The words bight, bite, byte sound the same but have different meanings and spellings. Why do bight, bite, byte sound the same even though they are completely different words?
The answer is simple: bight, bite, byte are homophones of the English language.
A loop in a rope.
The middle or slack part of an extended rope.
A bend or curve, especially in a shoreline.
A wide bay formed by such a bend or curve.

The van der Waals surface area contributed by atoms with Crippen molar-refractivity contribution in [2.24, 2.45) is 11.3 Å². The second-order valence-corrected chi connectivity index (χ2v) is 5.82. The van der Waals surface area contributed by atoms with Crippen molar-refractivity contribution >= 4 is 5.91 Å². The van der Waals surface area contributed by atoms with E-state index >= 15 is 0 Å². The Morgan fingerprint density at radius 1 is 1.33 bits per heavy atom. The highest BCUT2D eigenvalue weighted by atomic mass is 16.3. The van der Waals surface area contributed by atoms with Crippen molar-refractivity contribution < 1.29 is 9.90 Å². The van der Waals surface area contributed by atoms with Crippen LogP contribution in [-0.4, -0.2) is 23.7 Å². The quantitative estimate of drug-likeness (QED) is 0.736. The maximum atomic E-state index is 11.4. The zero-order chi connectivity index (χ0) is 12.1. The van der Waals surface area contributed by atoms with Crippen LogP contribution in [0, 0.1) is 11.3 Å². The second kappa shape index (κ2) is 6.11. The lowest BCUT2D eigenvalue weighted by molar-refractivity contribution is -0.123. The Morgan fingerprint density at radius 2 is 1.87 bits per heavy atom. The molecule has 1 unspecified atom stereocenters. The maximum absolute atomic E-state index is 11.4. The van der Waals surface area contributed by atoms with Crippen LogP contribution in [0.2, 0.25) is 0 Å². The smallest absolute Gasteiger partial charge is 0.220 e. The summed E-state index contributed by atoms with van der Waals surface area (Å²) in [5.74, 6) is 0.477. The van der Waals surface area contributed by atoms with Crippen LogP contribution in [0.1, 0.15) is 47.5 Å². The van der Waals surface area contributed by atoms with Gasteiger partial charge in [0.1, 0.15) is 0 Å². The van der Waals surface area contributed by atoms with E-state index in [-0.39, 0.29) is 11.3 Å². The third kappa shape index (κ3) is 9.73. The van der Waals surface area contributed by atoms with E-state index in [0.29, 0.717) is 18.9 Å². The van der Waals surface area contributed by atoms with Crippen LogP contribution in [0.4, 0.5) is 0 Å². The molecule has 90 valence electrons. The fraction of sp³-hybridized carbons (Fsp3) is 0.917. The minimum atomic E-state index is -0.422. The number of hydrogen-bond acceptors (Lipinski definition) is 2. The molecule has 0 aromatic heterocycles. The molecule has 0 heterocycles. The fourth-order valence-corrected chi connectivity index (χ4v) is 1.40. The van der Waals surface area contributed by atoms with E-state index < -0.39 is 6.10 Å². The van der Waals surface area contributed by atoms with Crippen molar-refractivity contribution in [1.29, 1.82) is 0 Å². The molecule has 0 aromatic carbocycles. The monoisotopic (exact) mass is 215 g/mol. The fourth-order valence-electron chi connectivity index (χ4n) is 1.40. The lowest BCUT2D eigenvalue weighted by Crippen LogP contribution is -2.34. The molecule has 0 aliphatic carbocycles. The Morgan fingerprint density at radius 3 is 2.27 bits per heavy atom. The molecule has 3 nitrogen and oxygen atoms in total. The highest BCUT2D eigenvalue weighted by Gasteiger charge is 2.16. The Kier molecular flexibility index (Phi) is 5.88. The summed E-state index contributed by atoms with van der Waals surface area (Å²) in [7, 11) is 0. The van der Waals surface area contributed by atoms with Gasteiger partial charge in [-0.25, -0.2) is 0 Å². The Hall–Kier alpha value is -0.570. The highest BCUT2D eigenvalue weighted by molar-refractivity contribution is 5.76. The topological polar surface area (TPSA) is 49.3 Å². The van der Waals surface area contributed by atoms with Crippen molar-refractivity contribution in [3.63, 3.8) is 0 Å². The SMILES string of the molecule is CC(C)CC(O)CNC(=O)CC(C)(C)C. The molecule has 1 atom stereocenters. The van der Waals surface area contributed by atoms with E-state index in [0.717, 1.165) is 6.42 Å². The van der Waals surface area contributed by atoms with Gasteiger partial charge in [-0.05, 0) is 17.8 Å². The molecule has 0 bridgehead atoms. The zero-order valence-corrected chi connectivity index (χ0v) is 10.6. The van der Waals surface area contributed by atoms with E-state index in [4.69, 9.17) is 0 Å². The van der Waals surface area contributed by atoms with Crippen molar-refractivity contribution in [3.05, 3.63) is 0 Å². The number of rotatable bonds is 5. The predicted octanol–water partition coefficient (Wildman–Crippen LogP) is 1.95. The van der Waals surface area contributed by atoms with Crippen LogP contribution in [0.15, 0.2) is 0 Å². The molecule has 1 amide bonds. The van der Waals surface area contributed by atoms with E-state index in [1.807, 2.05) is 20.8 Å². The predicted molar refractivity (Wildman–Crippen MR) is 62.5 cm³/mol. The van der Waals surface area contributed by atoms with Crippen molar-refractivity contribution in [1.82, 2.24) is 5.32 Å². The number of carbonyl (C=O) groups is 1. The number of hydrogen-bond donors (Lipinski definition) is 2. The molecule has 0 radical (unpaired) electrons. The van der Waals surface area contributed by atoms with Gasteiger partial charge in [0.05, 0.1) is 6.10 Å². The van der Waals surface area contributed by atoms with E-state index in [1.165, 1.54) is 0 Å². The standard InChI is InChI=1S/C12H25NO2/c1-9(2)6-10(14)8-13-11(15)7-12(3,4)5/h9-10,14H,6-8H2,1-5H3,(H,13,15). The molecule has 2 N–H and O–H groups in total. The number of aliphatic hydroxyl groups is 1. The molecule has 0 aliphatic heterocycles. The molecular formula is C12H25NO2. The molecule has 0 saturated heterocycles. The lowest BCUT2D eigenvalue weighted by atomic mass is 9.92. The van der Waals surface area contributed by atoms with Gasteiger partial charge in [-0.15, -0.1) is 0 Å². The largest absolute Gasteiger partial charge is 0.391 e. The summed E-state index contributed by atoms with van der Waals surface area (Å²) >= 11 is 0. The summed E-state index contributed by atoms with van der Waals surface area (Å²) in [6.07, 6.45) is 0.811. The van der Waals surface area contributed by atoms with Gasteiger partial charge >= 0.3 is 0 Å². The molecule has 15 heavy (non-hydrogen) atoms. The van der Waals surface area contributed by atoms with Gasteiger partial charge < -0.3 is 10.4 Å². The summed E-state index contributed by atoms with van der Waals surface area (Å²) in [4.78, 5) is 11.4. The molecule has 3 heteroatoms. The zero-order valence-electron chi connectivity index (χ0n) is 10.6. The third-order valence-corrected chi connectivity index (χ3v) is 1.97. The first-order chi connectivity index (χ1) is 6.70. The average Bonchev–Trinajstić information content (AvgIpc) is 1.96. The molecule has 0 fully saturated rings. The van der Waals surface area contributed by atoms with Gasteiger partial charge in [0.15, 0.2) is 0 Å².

To cut, grip, or tear with or as if with the teeth.
To pierce the skin of with the teeth, fangs, or mouthparts.
To sting with a stinger.
To cut into with or as if with a sharp instrument: The ax bit the log deeply.
A sequence of adjacent bits, usually eight, operated on as a unit by a computer.
Definitions from The American Heritage® Dictionary of the English Language, 4th Edition and Wordnik.
Homophones (literally "same sound") are usually defined as words that share the same pronunciation, regardless of how they are spelled.